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cleaning the sea

Unless you live under a rock on an alien planet, you probably know all about the massive hacks which successfully revealed every digital asset used to run Ashley Madison, the much maligned, famous dating site for cheating spouses. And you probably also know of several very vocal and visible morality crusaders in the U.S. and Europe, who have been outed as long term members paying hundreds of dollars to guarantee having affairs. A top notch cybersecurity reporter with trusted sources in the web’s seedy underbelly, Brian Krebs, has already found evidence that an enterprising group of extortionists used the leaked data to blackmail some of the users in spear phishing campaigns, demanding bitcoins to keep their affairs quiet. Although one does wonder how effective this scam would be if the data is already easy to access and a concerned spouse could just do a search for familiar e-mail and physical addresses to find a match. Seems like an attempt to scare someone to reflexively hand over some hush money. But I digress a bit…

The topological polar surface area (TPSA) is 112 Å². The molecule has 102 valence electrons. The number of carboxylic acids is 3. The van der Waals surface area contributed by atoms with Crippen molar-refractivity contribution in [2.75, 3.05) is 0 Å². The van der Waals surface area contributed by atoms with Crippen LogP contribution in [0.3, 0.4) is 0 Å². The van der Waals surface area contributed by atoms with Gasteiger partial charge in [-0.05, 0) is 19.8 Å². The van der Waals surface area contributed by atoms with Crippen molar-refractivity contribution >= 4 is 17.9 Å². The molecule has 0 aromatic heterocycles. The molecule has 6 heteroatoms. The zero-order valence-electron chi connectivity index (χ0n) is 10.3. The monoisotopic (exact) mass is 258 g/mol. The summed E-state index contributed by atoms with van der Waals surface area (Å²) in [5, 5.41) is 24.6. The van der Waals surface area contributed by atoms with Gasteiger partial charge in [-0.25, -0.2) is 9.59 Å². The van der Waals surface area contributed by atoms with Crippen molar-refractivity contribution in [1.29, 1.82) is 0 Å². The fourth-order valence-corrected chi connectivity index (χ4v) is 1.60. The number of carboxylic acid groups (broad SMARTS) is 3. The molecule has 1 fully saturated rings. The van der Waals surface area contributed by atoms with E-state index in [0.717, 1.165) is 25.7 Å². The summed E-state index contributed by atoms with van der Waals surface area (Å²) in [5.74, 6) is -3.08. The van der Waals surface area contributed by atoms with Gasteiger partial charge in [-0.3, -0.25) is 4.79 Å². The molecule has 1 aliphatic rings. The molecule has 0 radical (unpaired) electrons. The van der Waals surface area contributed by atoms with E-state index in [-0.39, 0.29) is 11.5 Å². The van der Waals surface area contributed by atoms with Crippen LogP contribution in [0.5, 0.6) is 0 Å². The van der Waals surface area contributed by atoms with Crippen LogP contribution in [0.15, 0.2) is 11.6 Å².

While it’s pretty hard to gather too much sympathy for people who cheated on their spouses or advocate for their privacy, even if every users’ situation may be different, and many more than likely did not actually meet anyone, whatever we may feel towards them shouldn’t obscure the very real problem with so much of our lives playing out on the web. We need to work past all of the moral outrage and schadenfreude and come to grips with the realization that we’re using a number of sites to do things with which we can be blackmailed. Sure, those who wanted to get laid behind their spouses’ backs have something to be ashamed of and issues to work though, but consider the previous big adult site hack, that of casual sex site Adult FriendFinder. Sure, a few users were definitely cheating on their spouses, most of the users were swingers, or simply looking for a hookup on a site that seemed large and recognizable enough to work for them to get some of their basic urges met, well outside the prying eyes of today’s societal moralists.